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How to Wash and Clean Sheets

In this article we will talk about everything you need to know about washing your sheets and how often to do it. Generally, washing the bed sheets is not everyone’s favourite chore! In fact, almost three fifths of us don’t change our bed sheets each week, research from cleaning firm End of Tenancy Cleaning London has revealed. However, in light of everyone taking precautions against Coronavirus, it’s both important and essential to remember to clean the sheets to prevent germs and dust mites from harbouring.

Dust mites can multiply quickly in unwashed bedding. This is because these microscopic creatures feed on dead skin, which builds up in your sheets every night. The Sleep Council estimates that as much as a tenth of the weight of a pillow that has never been washed is made up of human skin scales, mould, dust mites (including dead dust mites) and their droppings. Pleasant thought! While this isn’t great news for anyone, those who suffer from a dust mite allergy, asthma or eczema should particularly take care. Dust mite faeces actually contain an allergen which relates to all of the above conditions. Fear not though, if you want to keep the germs and dust mites at bay from your bed, follow these handy DOs and DON’Ts.

DO wash sheets and blankets at least once a fortnight

If someone in your household has asthma, eczema or a dust mite allergy, follow Allergy UK’s advice and change bedding weekly.

DO wash bedding at 60°C or above

Although dust mite droppings will be washed away if you launder bedding at a lower temperature, the mites themselves will survive, which won’t help in the long-run.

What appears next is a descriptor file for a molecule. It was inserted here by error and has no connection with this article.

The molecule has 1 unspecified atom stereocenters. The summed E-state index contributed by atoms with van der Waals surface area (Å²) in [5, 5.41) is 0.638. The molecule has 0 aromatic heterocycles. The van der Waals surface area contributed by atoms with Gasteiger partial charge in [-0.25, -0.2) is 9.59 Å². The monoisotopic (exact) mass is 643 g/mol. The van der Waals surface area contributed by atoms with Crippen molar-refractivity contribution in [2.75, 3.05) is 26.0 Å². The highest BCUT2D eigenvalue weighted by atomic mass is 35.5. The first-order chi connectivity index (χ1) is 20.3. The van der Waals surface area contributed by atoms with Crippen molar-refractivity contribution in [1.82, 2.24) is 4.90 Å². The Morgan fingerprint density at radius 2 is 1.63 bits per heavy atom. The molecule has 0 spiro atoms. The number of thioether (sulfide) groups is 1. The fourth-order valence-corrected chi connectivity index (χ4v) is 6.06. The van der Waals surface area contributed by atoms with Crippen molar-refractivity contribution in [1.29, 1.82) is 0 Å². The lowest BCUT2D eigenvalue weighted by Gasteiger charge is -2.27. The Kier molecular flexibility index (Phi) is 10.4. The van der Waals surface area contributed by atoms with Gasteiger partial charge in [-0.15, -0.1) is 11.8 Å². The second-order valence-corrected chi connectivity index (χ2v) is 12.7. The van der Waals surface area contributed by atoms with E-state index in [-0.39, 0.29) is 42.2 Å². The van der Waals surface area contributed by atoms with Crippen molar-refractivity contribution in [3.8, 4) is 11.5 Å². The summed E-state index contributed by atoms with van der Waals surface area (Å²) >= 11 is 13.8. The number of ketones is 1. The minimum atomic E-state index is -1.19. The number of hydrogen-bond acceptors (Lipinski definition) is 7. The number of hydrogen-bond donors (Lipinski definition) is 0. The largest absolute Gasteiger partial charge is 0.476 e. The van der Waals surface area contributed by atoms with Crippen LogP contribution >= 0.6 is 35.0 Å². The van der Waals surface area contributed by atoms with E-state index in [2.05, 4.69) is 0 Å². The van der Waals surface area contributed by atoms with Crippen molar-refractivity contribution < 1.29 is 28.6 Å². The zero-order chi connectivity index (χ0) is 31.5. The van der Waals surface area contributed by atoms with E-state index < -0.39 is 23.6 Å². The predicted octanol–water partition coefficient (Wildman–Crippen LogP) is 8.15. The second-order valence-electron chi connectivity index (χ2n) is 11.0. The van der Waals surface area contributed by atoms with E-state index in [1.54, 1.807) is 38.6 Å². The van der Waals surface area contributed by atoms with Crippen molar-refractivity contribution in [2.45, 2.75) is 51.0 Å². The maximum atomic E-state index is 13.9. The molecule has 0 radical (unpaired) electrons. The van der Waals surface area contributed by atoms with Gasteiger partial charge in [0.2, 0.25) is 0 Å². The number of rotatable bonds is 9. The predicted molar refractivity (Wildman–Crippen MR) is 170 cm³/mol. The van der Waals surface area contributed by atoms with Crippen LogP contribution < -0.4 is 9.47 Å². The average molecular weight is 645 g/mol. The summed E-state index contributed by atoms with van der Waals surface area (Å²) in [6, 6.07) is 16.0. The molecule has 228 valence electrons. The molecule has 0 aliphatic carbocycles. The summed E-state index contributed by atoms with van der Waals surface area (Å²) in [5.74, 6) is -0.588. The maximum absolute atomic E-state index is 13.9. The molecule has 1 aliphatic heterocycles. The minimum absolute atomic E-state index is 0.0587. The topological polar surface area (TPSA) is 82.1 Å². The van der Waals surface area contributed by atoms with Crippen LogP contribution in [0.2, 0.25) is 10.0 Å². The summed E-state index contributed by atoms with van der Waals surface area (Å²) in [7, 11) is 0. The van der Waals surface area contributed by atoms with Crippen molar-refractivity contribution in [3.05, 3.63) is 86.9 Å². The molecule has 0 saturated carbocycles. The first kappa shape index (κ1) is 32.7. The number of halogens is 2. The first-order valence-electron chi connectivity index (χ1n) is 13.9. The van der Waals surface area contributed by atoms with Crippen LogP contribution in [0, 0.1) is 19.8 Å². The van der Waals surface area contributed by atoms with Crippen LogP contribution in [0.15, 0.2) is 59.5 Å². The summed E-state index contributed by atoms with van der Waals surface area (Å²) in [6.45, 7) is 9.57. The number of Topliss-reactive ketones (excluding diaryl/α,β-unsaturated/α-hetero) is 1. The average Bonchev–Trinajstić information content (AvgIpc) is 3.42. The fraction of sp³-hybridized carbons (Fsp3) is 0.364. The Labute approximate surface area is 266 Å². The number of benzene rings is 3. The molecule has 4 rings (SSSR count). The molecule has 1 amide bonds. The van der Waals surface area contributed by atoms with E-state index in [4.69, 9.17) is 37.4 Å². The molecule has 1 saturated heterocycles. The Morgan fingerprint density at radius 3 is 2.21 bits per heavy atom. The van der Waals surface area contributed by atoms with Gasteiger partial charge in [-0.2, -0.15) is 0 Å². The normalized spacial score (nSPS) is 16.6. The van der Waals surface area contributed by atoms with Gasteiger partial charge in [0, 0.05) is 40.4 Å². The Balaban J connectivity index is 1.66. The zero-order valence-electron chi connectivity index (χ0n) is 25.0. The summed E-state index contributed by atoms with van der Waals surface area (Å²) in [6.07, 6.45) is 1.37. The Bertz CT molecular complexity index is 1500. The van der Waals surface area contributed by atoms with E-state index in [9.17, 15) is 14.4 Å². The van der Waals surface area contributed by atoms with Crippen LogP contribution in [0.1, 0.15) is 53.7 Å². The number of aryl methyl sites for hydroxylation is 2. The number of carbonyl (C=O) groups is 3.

DO clean stuffed toys regularly

Persuading your child to part with a favourite teddy – even temporarily – is no mean feat. Assuming you manage this, the best course of action is to launder it at 60°C to kill any dust mites that might be lurking inside, but the care label may state that it can't be washed at this high a temperature. If this is the case, Allergy UK recommends putting the toy in a plastic bag and popping it in the freezer for at least 12 hours before washing according to the care label. Try to do this once a month.

DON’T forget the duvet

The GHI recommends laundering duvets and pillows at least twice a year.

‘If your duvet is machine washable, check your washing machine’s drum capacity before attempting to wash it at home,' advises Verity Mann, Head of Testing at the GHI. 'There should be room for it to move around in the machine. If there isn’t, or if your duvet is 13.5 tog or higher, or larger than king size, you’re better off taking it to a launderette. With both pillows and duvets, it’s important to dry them as quickly as possible, especially if they have a natural fibre filling, which holds moisture more readily and could start to rot.’

DO vacuum your mattress

Some mattress manufacturers state that vacuuming certain types of mattress can displace the filling inside, so always check the care guide that came with the mattress first. If you are going to vacuum your mattress, use the upholstery attachment and the lowest suction setting on the cleaner. Aim to do this every couple of months, vacuuming the bed frame and the area directly underneath and surrounding the bed while you’re at it.

DON’T make your bed!

Or, at least, don’t make your bed as soon as you get up in the morning. We sweat while we sleep and a neatly rearranged duvet can trap moisture and warmth inside your bed, making your bed irresistible to dust mites.

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